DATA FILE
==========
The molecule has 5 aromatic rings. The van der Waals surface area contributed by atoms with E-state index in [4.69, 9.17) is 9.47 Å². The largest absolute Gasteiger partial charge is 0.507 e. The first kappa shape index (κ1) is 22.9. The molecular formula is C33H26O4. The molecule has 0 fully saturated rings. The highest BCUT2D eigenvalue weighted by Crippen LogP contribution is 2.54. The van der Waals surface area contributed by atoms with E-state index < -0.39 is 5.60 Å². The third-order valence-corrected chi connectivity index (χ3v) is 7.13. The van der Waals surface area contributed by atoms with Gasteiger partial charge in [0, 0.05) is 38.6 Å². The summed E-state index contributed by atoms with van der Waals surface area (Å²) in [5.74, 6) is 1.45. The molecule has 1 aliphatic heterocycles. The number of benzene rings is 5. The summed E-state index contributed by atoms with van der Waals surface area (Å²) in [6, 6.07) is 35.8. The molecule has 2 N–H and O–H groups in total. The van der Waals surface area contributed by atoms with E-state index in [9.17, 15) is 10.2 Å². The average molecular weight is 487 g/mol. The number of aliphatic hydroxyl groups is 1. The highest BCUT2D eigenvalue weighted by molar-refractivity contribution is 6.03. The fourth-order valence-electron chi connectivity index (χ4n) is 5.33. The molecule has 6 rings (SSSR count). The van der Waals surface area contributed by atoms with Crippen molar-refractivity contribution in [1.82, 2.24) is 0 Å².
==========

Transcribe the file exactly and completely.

The molecule has 5 aromatic rings. The van der Waals surface area contributed by atoms with E-state index in [4.69, 9.17) is 9.47 Å². The largest absolute Gasteiger partial charge is 0.507 e. The first kappa shape index (κ1) is 22.9. The molecular formula is C33H26O4. The molecule has 0 fully saturated rings. The highest BCUT2D eigenvalue weighted by Crippen LogP contribution is 2.54. The van der Waals surface area contributed by atoms with E-state index < -0.39 is 5.60 Å². The third-order valence-corrected chi connectivity index (χ3v) is 7.13. The van der Waals surface area contributed by atoms with Gasteiger partial charge in [0, 0.05) is 38.6 Å². The summed E-state index contributed by atoms with van der Waals surface area (Å²) in [5.74, 6) is 1.45. The molecule has 1 aliphatic heterocycles. The number of benzene rings is 5. The summed E-state index contributed by atoms with van der Waals surface area (Å²) in [6, 6.07) is 35.8. The molecule has 2 N–H and O–H groups in total. The van der Waals surface area contributed by atoms with E-state index in [9.17, 15) is 10.2 Å². The average molecular weight is 487 g/mol. The number of aliphatic hydroxyl groups is 1. The highest BCUT2D eigenvalue weighted by molar-refractivity contribution is 6.03. The fourth-order valence-electron chi connectivity index (χ4n) is 5.33. The molecule has 6 rings (SSSR count). The van der Waals surface area contributed by atoms with Crippen molar-refractivity contribution in [1.82, 2.24) is 0 Å².